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Back to school season is in full swing. Everyone is doing the big run around to restock their closets and acquire the long lists of new school supplies they’ll need for the next year. It’s an exciting time. It’s also the time of year I receive the most questions about homeschooling.
One of the top questions I hear over and over is in regards to cyber schooling. “Is cyber schooling right for MY family?” So, here’s the long and the short of it.
Cyber schooling can be great. There is a time and a place for it but it isn’t for everyone and while it wasn’t for us, that doesn’t mean it’s not for you.
So, what IS cyber school? Cyber schooling is public schooling at home. So, if you’re pulling out of the school system because something (or a lot of somethings) about it didn’t jive with you, you’re probably not going to like cyber schooling. It’s the same, massive load of grossly unnecessary busywork, you just do it from home.
Some of the pluses: Books, computers, printers, and the majority of other supplies, along with a stipend to cover your internet service are “free”. They will absolutely pillage your local public school for it, but there’s no direct cost to you. If you’re in a high regulation state like Pennsylvania or New York, all of the paperwork and state testing requirements are also taken care of through them. If you’re just coming out of the public schooling environment, cyber schooling can be a great way to test the waters without all of the weight of your kids’ education on your shoulders.
The negatives: It’s public schooling at home. You will still be required to fit your life and your kids’ schooling within their parameters. Some really like that, but most don’t. It is also very difficult to replicate a typical school environment at home and can be a huge source of frustration.
Let’s discuss the different types of cyber schooling:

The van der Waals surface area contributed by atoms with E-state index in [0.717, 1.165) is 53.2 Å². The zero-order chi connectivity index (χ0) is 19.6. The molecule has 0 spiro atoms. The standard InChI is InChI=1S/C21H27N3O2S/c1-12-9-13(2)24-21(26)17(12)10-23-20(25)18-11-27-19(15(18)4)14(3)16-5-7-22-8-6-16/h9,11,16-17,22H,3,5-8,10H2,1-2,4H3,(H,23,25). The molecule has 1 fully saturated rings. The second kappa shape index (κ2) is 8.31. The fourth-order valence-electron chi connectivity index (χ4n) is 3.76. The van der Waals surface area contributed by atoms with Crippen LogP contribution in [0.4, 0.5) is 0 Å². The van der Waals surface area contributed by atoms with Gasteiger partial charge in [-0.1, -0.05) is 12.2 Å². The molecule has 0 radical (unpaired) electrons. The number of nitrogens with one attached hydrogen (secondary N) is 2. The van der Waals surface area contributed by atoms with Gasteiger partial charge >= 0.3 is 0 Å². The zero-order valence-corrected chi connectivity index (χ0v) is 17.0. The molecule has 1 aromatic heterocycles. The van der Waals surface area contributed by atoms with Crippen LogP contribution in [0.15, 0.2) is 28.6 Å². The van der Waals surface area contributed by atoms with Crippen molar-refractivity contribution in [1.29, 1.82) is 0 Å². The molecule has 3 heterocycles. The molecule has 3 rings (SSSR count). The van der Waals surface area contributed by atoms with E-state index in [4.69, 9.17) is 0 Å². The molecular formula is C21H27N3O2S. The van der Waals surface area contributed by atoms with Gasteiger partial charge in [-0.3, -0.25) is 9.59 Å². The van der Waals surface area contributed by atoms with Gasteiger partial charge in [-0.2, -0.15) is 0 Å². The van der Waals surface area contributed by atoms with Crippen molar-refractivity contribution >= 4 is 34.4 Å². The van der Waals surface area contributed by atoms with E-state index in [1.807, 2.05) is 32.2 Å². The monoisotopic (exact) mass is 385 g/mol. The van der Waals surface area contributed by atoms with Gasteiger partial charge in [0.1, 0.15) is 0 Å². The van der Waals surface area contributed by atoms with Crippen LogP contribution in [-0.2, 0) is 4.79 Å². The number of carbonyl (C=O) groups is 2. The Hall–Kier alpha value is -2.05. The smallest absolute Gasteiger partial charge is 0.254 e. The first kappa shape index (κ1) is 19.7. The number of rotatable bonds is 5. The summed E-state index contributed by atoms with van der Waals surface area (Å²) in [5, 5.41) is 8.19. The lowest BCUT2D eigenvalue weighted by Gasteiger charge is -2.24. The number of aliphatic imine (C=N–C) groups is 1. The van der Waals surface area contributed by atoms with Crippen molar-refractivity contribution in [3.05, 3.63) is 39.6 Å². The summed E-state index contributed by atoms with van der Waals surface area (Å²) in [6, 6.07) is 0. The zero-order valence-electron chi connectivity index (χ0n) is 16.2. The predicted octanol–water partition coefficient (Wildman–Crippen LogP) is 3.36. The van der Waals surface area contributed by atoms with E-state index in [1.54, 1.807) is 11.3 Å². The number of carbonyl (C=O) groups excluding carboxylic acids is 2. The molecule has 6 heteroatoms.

Book-based: Here, the curriculum is done almost entirely through text and workbooks with some online material to back it up.
Computer based: This curriculum is done mostly online with workbooks and the stray textbook. Little Lincoln through PA Cyber had a very good, computer based program for the pre-k to 3rd-grade bunch. We didn’t like it as much for middle school but the elementary courses were excellent if you’re looking for a good computer-based program.
Virtual classes: These are great if you’ve got an independent learner, your homeschooling happens predominantly at home, you have a strong and reliable internet connection, and are using computers other than the ones the schools ship out (which are basically garbage and are en route for repair just as often as they are fully functioning at home). Virtual classes are the most school-like of the three and can also be the least work for mom or dad of the bunch too. Your child will be enrolled in classes that start at a given time (around 9:00-ish) and will continue on for most of the day. It’s very similar to a typical school day.
There are a number of accredited cyber charter schools out there to choose from. For all intents and purposes, they are basically the same. Some of the rules vary trivially between them but they are all pretty much the same thing by a different name, although, I do know families that have loved one school and not the other.
The most common are:
Many public schools are now offering a cyber school curriculum through their district and some even offer a hybrid option that’s a mix of school work you’d do at home and coursework you’d send the kids to the school to complete.
If you’re at all considering cyber schooling, it doesn’t hurt to give one of the charter schools a call and see what they’re all about. If you like what they’re offering, enrolling is simple and involves a phone call, a bit of paperwork (very similar to the paperwork it would involve to enroll in any public school), and a meet up with the school at one of their brick and mortar locations. There, you can discuss with them what your education plan looks like and they’ll help you decide which of the different options (book-based, computer-based, virtual classes) will work best for your family.
After you’ve enrolled, your curriculum will be sent to you sometime in mid-August. Once you’ve received your supplies for the year, you’re good to go. Take some time to get to know the books and equipment, and enjoy!
That’s it! Easy cheesy. If you’re pondering a homeschooling education for your child, the cyber schools are a good first step. If you decide you love it, go with it. If not, it’s easy enough to give them a “thanks, but no thanks” and try something else.
Have you used cyber schooling to homeschool your children? What charter school did you go through and how did you like it? Leave us a comment below and let us know.